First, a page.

Thirty minutes later, I was out in the orchard picking up branches. My mind went to a comment I’d left on a Dave Ramsey facebook group this morning. (Dave Ramsey in case you’ve never heard of him is a money management, get out of debt author and speaker)
Someone on the group asked the question:
Where would you love to retire?
Out of the 82 people who answered, only one person mentioned they loved where they currently lived, wouldn’t mind being able to go somewhere warm in the winter, but 81 of them said something other than where they were.
While I rarely leave comments on an open forum (except with those of you I know via blogging, I decided to say something….
Love what I’m doing, (I’m a carpenter) as my dad was fond of saying “retirement” is not a word in my vocabulary, so plan do keep doing some variation of that as long as I’m physically able.
Secondly. Love where we live. Plan to stay right where I’m at, as long as I have any say in the matter.
Years ago, when my life was spinning out of control with too many commitments, small children, work, financial stress..you know, the normal every day, stuff all of us deal with, I remember wishing things were different. I remember saying to someone, “Peace and contentment are entirely under rated.”
What I wouldn’t give for a more peace filled life.
Here’s a picture I’ve shared before from that season in my life… I taped it to the wall to remind me business does not automatically equal progress:
When I read later about Henry David Thoreau tromping off to the woods to live on Walden’s pond, I remember thinking to myself, why did he only stay there the better part of two years? Why not stay there long term? I made up my mind at that point, to do just that…create my own version of Walden. I hate water, so I didn’t need a pond 🙂 (I can’t swim, don’t have the patience to fish, plus with standing water you have to deal with mosquitoes).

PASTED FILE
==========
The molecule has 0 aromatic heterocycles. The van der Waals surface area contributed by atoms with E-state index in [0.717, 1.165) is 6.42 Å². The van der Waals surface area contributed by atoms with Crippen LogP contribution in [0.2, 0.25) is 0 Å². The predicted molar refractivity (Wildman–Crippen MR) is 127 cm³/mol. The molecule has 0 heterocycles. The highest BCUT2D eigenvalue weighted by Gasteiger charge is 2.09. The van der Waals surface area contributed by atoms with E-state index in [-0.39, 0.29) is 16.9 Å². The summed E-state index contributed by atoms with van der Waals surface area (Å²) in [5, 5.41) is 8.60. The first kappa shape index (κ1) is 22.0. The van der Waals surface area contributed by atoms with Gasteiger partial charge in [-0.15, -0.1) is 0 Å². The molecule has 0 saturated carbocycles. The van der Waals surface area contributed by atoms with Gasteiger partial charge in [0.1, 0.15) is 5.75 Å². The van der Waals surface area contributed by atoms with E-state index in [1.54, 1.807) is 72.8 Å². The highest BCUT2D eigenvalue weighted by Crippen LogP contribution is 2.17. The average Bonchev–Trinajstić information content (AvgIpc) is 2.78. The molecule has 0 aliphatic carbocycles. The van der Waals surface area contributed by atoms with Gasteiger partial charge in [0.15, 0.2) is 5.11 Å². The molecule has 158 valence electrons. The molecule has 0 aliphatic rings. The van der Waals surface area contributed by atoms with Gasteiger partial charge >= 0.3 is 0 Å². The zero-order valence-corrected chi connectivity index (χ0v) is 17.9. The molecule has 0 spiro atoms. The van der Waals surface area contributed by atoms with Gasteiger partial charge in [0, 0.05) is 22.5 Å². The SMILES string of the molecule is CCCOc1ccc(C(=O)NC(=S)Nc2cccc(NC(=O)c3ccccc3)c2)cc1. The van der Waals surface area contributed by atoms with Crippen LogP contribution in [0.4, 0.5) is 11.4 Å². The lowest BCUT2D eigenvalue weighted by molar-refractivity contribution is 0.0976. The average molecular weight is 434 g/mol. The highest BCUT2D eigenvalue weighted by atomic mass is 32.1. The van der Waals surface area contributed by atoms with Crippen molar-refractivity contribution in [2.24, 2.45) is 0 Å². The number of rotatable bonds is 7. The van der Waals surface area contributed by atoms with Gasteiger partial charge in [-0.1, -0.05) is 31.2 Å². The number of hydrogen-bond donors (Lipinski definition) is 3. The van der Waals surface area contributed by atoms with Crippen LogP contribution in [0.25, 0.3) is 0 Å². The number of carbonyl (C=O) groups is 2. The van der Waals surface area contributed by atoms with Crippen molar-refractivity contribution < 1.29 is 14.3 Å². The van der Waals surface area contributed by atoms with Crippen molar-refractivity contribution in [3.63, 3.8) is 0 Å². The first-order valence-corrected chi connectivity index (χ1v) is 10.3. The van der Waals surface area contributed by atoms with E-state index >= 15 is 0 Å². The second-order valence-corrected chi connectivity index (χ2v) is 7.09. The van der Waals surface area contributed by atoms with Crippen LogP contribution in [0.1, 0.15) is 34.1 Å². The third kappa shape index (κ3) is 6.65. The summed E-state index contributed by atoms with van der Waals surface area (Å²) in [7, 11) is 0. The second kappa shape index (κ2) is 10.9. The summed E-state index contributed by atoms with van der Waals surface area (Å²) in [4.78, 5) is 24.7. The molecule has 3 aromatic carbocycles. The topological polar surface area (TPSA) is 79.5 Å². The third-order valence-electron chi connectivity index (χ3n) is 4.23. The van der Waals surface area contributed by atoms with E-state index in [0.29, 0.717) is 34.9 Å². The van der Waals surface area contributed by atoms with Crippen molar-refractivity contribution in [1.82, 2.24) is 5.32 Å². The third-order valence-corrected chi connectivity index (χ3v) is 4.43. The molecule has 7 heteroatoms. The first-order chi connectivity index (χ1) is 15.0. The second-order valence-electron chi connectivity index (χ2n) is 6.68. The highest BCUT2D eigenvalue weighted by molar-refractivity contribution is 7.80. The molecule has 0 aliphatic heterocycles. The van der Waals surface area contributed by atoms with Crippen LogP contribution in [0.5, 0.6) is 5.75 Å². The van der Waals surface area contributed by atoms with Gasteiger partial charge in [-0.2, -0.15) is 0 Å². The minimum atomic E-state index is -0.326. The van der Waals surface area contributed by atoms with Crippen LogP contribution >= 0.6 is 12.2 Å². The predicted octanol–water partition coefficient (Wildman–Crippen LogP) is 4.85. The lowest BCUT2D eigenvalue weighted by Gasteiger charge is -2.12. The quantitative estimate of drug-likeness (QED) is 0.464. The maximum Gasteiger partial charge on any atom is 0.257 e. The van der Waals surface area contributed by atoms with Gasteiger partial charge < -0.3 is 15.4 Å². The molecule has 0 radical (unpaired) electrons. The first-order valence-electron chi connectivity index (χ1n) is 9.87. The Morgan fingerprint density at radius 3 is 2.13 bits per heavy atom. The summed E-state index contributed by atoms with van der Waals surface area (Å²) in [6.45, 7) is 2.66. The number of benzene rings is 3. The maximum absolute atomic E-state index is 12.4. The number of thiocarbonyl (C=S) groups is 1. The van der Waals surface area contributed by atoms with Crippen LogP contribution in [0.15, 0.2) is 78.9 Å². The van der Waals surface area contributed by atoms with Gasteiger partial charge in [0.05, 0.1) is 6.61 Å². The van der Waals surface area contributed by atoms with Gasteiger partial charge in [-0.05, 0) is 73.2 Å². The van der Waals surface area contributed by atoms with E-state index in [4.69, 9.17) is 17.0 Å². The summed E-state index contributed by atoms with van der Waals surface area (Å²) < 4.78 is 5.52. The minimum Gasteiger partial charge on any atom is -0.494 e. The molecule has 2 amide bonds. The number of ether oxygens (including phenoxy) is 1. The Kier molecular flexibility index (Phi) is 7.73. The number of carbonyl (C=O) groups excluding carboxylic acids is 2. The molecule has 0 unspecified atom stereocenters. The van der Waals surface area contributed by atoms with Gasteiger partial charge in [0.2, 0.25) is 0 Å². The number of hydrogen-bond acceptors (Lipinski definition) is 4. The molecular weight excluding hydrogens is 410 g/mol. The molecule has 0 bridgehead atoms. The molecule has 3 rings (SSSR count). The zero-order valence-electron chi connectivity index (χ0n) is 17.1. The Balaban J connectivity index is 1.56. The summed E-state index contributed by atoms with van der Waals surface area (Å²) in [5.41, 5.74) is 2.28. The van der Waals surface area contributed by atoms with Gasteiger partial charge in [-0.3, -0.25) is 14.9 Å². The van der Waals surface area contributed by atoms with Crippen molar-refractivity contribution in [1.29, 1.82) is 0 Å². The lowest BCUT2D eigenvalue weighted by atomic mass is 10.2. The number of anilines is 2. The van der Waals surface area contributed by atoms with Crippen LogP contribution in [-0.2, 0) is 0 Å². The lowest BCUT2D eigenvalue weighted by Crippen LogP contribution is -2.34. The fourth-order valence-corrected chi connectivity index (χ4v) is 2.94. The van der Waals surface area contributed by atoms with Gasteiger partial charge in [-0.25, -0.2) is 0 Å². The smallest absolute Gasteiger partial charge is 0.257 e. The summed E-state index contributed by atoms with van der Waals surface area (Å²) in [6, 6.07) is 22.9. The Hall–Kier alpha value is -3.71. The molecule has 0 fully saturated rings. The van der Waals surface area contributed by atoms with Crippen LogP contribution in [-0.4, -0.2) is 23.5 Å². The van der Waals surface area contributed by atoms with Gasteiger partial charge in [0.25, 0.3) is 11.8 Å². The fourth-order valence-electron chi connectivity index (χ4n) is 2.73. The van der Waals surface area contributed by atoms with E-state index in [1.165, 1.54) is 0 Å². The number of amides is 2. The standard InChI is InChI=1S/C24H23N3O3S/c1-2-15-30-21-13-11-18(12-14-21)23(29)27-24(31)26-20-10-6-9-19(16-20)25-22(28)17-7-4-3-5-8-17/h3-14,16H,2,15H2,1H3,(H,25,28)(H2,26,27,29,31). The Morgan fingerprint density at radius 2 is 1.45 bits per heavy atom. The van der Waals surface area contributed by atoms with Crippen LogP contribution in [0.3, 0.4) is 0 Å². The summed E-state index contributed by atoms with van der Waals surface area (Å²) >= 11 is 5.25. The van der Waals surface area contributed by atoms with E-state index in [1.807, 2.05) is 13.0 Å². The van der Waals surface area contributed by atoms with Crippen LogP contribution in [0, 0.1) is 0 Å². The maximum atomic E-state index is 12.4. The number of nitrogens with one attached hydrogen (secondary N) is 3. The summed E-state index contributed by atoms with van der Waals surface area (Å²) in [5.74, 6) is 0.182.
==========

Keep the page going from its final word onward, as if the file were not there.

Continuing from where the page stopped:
And so, since 1995 I have been slowly moving in the direction of a life that I don’t need to take a vacation from. Here’s what it looked like in 1995:
…an old run down acreage with a set of 100-year-old farm buildings. Curb appeal it did not have. The house and out buildings hadn’t been painted in 50 years. Nothing appealing except that it was 4 miles from town, and the foundation on the house was still solid.
I have been slowly carving out my own version of Walden here ever since….Laying hens, apple trees, honey bees, lots of flowers, garden beds, a dog, no TV, lots of books to read.
My vision of Walden would probably looks different from yours.
But I would suspect it would be built on the same foundation stone.
The stone of living life intentionally.
Talk to me about living life intentionally. What does that mean to you?
It is never to late to start.
Take care. DM